1. Designer edits physical reality through visual effects
Eindhoven – Created by designer Audrey Large, the life.vfx project demonstrates a way of distorting physical objects through visual effects used in film-making.
Large argues that the ubiquity of screens and digital content is already creating a mixed reality, in which computer-generated images are superimposed onto physical environments. She suggests that by designing and editing physical objects as if they were part of the digital realm, we could create a more consistent experience of reality. ‘The awkwardness of our times is felt because we keep on designing objects and spaces as a way of navigating between two physical and digital worlds while we are experiencing them as one,’ she explains.
Large brings the idea to life through the Mocaps.vfx series of artefacts. Each object in the series started as an everyday product such as a fork or a vase, before being repeatedly distorted to reflect the gestures of its user. The movements were measured through motion capture and fed back into the software to transform the original shape. The project is a comment on the increasingly blurred nature of our reality and suggests that we can create unified design principles for the physical and the virtual worlds.
2. Tate Modern turns to healthy fast food for its latest project
London – Tate Modern is to host a pop-up food initiative later this year in collaboration with nutritionist Rosemary Ferguson and chef Gizzi Erskine that is described as ‘healthy food for hedonists’. In line with the general backlash against clean eating and the rise of fast casual dining, Pure Filth draws on Ferguson’s nutritional knowledge to show that healthy eating can be an intrinsic part of fast food.
The menu, which includes staples such as burgers and fries, has been designed to deliver in terms of taste and nutritional value, and includes tips such as ‘good for mood, gut and workout’ alongside dishes such as Shakshuka.
‘It’s not about compromise or cutting back. Instead, we’ve worked to create moreish recipes that actively work to nourish and sustain you,’ says Ferguson. See our Upstream Eating microtrend for more on why consumers are increasingly looking for medical assurances when choosing what to eat.
3. First FDA-approved digital pill tracks medication intake
US – Although the idea of a digital pill is not new, Abilify MyCite is the first to be approved by the US Food and Drug Administration (FDA).
Patients ingest the digital pill, which is fitted with an intelligent sensor that tracks when it is taken. Abilify MyCite is used to treat conditions such as schizophrenia, bipolar disorder and as an additional treatment for depression.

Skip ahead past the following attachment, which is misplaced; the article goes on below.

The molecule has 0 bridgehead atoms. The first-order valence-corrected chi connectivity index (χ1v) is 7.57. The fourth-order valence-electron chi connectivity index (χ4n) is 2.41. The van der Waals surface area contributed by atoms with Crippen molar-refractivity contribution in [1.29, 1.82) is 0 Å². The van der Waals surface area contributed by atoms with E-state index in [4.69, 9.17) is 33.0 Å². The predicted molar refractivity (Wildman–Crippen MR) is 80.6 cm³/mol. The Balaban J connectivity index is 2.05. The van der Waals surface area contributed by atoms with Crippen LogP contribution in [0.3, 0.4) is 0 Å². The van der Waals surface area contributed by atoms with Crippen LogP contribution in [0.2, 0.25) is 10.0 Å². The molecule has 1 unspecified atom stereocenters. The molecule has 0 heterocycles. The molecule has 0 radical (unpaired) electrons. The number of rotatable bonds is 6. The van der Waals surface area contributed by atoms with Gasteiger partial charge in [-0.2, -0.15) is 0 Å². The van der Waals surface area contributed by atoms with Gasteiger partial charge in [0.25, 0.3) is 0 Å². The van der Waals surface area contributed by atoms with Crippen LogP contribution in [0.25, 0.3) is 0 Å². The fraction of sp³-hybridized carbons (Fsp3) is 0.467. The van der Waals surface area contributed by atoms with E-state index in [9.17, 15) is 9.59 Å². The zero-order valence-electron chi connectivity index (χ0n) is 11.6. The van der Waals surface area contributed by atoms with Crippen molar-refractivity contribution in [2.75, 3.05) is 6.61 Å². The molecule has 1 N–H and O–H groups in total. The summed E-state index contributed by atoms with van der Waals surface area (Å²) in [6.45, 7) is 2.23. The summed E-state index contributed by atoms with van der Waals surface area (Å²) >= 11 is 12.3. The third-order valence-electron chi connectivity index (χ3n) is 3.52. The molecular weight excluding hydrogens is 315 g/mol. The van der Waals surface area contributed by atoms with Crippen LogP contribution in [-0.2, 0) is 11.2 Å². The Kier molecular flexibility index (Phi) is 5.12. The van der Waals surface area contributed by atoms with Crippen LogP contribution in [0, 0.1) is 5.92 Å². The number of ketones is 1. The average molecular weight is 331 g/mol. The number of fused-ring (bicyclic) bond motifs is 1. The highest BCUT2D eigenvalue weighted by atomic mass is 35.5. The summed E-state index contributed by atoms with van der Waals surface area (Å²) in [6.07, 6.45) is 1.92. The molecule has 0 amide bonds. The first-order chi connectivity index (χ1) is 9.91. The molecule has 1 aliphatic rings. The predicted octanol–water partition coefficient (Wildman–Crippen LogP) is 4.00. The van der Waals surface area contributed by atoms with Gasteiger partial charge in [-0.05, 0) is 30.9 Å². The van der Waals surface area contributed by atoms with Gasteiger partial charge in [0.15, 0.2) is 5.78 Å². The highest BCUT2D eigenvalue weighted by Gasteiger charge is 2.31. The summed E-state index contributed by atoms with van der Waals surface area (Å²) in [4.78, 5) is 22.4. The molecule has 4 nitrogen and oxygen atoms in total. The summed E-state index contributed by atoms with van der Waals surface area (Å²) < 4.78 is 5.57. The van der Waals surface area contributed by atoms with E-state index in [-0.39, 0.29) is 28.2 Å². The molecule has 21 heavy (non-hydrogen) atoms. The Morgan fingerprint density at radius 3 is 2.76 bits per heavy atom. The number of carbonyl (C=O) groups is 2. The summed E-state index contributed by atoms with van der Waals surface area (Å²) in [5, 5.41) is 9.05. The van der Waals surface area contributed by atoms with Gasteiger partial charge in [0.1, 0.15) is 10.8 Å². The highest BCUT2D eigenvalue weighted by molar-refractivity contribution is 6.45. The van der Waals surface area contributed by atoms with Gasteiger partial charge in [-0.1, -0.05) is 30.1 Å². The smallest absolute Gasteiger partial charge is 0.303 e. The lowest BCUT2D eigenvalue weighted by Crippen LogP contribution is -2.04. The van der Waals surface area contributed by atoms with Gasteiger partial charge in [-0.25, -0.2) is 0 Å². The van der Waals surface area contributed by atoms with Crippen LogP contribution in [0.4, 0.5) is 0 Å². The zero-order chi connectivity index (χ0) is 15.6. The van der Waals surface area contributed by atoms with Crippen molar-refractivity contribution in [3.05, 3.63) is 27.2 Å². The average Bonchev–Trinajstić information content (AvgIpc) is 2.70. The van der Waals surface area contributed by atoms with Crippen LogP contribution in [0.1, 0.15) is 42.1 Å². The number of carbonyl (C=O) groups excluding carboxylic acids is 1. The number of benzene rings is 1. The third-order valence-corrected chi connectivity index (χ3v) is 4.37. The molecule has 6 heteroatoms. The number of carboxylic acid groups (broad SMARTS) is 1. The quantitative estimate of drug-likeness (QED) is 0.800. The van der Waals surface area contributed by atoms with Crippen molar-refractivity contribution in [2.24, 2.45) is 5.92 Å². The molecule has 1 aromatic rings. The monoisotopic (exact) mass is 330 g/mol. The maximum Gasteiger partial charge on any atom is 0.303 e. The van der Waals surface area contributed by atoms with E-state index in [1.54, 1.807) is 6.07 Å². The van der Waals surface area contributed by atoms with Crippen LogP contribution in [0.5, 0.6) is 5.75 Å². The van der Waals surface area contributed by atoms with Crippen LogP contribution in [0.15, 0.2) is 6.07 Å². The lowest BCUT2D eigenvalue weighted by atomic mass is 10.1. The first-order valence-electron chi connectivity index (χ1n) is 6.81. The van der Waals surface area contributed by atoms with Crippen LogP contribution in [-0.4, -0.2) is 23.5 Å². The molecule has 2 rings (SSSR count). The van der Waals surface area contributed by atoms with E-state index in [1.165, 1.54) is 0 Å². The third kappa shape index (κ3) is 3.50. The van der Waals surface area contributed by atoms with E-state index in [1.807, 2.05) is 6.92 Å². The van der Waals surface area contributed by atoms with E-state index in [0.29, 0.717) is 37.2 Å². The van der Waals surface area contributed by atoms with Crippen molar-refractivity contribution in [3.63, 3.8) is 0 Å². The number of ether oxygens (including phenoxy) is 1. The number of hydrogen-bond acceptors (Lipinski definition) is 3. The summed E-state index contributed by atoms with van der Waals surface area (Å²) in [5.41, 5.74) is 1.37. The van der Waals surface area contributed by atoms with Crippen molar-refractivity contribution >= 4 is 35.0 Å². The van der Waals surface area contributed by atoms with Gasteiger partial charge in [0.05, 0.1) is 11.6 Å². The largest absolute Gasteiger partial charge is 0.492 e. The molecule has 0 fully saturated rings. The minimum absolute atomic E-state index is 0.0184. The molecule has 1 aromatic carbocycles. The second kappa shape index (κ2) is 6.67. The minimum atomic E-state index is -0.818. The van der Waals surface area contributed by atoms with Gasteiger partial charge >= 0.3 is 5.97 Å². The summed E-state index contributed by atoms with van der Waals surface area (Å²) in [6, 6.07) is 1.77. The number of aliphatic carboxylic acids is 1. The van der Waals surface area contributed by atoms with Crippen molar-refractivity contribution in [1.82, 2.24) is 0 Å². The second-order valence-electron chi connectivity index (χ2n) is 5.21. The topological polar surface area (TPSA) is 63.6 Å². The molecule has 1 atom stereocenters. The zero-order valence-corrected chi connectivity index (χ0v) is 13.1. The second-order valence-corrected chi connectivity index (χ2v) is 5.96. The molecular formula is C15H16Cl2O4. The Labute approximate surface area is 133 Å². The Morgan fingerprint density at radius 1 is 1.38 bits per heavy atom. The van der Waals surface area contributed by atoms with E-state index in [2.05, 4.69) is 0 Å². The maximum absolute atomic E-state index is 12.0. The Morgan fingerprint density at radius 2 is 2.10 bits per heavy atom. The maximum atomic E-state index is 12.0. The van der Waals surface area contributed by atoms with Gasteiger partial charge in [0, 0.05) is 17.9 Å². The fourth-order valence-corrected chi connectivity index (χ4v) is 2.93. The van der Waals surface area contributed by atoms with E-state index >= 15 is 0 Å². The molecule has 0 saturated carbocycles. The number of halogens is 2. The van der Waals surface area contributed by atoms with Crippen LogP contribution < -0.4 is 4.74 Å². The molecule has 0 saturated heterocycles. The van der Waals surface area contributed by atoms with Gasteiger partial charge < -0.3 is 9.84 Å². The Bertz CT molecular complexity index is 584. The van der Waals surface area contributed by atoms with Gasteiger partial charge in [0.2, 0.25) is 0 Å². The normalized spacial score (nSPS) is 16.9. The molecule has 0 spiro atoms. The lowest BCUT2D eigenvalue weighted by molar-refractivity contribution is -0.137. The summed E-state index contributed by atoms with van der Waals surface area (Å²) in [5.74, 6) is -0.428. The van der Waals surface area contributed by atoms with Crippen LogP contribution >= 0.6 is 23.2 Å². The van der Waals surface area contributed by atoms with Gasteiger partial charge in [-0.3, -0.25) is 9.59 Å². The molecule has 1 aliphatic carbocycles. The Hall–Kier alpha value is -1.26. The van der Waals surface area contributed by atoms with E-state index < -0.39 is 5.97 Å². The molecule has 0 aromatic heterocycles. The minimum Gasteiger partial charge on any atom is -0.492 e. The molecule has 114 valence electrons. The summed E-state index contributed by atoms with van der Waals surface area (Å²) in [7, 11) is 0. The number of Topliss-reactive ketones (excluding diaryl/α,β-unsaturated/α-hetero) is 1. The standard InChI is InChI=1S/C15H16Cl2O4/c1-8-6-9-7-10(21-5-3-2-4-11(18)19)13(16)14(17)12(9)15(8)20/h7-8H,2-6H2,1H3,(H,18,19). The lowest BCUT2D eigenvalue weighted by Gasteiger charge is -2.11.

The nature of these conditions means that sufferers can be inconsistent in taking their medication, which experts estimate costs about £75bn ($100bn, €85bn) a year in additional treatment and hospitalisation.
See our Smartphone Therapies microtrend for more on the brands that are using digital technology to help the pharmaceutical industry to evolve.
4. Ocado warehouse uses smart robots to speed up delivery times
UK – Online supermarket Ocado has developed automated warehouse technology that works alongside human employees to complete orders and replace stock. The system can fulfil a 50-item order in under five minutes, something that would typically take human workers about two hours.
The brand hopes to replicate the success of its warehouse at a new location in southeast London, where work is under way to build the world’s largest automated warehouse for grocery shopping. As explored in our forthcoming Food and Drink Futures Report 2017, online grocery shopping is the fastest-growing retail sector as brands use technology to offer fast and convenient delivery services.
5. Consumers turn increasingly to AI for emotional support
Brands and psychologists are developing services designed to help people experiencing mental health issues to discuss their problems in a non-judgemental environment. ‘This is a tremendous opportunity in terms of mental healthcare,’ Eleni Linos, assistant professor of medicine at the University of California, told The Guardian. For more on the growing need for AI therapists, read our Mental Health Market.
6. Thought-starter: How can we ensure that AI benefits society?
As AI becomes more visible and more powerful, senior writer Rebecca Coleman highlights the steps humanity can take to create a world in which technology is used to heal rather than widen rifts in society.
‘What’s most needed is clarity on the way in which technology, when wisely deployed, can dramatically enhance the quality of life for everyone. This technoprogressive, transhumanist vision of sustainable practical abundance can fill the void that is currently driving voters into warring camps,’ says David Wood, chair of London Futurists and executive director of think tank Transpolitica.
The idea that technology can be used to help humanity overcome societal, political, environmental and economic challenges may at first seem like an impossible utopian dream. But through the implementation of accessible educational programmes designed to enable people to develop a deeper understanding of AI, it may one day be used to provide the solutions that society so desperately needs.
Read the full Opinion here.